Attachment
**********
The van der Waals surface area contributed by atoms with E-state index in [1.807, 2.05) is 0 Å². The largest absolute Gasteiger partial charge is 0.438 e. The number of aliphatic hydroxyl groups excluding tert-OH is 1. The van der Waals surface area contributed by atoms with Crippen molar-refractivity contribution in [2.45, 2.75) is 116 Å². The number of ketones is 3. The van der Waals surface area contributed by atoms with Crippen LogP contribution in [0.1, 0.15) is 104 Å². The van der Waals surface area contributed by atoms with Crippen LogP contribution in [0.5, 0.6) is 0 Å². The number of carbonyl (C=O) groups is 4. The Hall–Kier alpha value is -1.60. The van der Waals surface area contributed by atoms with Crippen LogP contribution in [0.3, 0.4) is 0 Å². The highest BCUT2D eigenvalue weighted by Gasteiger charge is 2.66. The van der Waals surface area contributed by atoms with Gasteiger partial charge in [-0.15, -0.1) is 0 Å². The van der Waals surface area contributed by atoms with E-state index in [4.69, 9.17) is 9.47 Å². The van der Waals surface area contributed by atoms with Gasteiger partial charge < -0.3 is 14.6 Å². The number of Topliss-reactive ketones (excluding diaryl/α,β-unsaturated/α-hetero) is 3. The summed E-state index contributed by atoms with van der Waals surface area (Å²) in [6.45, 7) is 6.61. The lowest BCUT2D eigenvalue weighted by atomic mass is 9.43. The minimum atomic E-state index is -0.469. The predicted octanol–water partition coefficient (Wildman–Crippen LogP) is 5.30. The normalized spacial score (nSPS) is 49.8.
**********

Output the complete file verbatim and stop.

The van der Waals surface area contributed by atoms with E-state index in [1.807, 2.05) is 0 Å². The largest absolute Gasteiger partial charge is 0.438 e. The number of aliphatic hydroxyl groups excluding tert-OH is 1. The van der Waals surface area contributed by atoms with Crippen molar-refractivity contribution in [2.45, 2.75) is 116 Å². The number of ketones is 3. The van der Waals surface area contributed by atoms with Crippen LogP contribution in [0.1, 0.15) is 104 Å². The van der Waals surface area contributed by atoms with Crippen LogP contribution in [0.5, 0.6) is 0 Å². The number of carbonyl (C=O) groups is 4. The Hall–Kier alpha value is -1.60. The van der Waals surface area contributed by atoms with Crippen LogP contribution in [0.3, 0.4) is 0 Å². The highest BCUT2D eigenvalue weighted by Gasteiger charge is 2.66. The van der Waals surface area contributed by atoms with Gasteiger partial charge in [-0.15, -0.1) is 0 Å². The van der Waals surface area contributed by atoms with E-state index in [4.69, 9.17) is 9.47 Å². The van der Waals surface area contributed by atoms with Gasteiger partial charge < -0.3 is 14.6 Å². The number of Topliss-reactive ketones (excluding diaryl/α,β-unsaturated/α-hetero) is 3. The summed E-state index contributed by atoms with van der Waals surface area (Å²) in [6.45, 7) is 6.61. The lowest BCUT2D eigenvalue weighted by atomic mass is 9.43. The minimum atomic E-state index is -0.469. The predicted octanol–water partition coefficient (Wildman–Crippen LogP) is 5.30. The normalized spacial score (nSPS) is 49.8.